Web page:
China Launches Experimental Spaceplane



(WSJ) China has claimed success in the secretive launch of an experimental spaceplane, recording the latest in a series of milestones for the country’s space program.


The rocket-mounted reusable spacecraft was lofted into orbit Friday from the Jiuquan Satellite Launch Center in northern China’s Gobi Desert, the official Xinhua News Agency said.


Unlike with recent high-profile missions, China’s National Space Administration didn’t announce the launch ahead of time. The mission will test the craft’s technology and “provide technical support for the peaceful use of space,” Xinhua said, without disclosing further details about its capabilities or the planned duration of its time in orbit.


Both China and the U.S. have secretive programs to develop unmanned, reusable spaceplanes. Last year, the U.S. Air Force’s X-37B Orbital Test Vehicle, which resembles a miniature version of the retired Space Shuttle, completed a 780-day mission in orbit.


A separate U.S. Experimental Spaceplane development program being run by Boeing Co. and the Defense Advanced Research Projects Agency was abandoned earlier this year.


China has been working on its own spaceplane since at least 2007, when images of a craft known as the Shenlong slung beneath the wing of a Chinese bomber first circulated widely in Chinese media. A state-run television station in northern China’s Shaanxi province reported in 2011 that the Shenlong had conducted a suborbital flight, though little else is known about the top-secret program.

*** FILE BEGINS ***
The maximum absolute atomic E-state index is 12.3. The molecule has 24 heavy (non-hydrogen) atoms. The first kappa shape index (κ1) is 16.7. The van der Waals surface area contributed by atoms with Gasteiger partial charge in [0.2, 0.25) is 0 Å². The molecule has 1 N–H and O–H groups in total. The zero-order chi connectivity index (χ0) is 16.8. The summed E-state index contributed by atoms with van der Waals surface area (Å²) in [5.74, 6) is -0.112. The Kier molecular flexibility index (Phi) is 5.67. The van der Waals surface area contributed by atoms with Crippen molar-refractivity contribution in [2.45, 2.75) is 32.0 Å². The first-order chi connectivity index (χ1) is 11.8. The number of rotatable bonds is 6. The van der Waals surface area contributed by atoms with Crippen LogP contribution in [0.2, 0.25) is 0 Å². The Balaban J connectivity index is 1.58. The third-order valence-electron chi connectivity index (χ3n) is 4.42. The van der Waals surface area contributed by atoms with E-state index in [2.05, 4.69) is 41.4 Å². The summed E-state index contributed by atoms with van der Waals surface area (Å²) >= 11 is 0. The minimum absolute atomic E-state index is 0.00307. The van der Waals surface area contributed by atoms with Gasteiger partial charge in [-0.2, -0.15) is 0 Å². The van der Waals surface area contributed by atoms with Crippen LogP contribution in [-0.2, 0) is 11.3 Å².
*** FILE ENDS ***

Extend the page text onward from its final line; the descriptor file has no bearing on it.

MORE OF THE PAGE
Xinhua didn’t disclose whether the vehicle launched Friday was a version of the Shenlong or a completely new spacecraft.


Last year the state-run China Academy of Aerospace Aerodynamics released images it said showed wind-tunnel tests of a prototype spaceplane with the capability to launch horizontally from a larger aircraft before using a powerful propulsion system to blast itself into orbit.


China launched its first mission to Mars in July, the latest in a string of missions that have underscored its growing challenge to the U.S.’s long-held status as the world’s leading space power. The country aims to have an operational space station by 2022 and a manned lunar base by 2045.


Last year, the U.S. established a military Space Command to counter perceived threats in space, chiefly from China and Russia.


Source: Wall Street Journal by Trefor Moss

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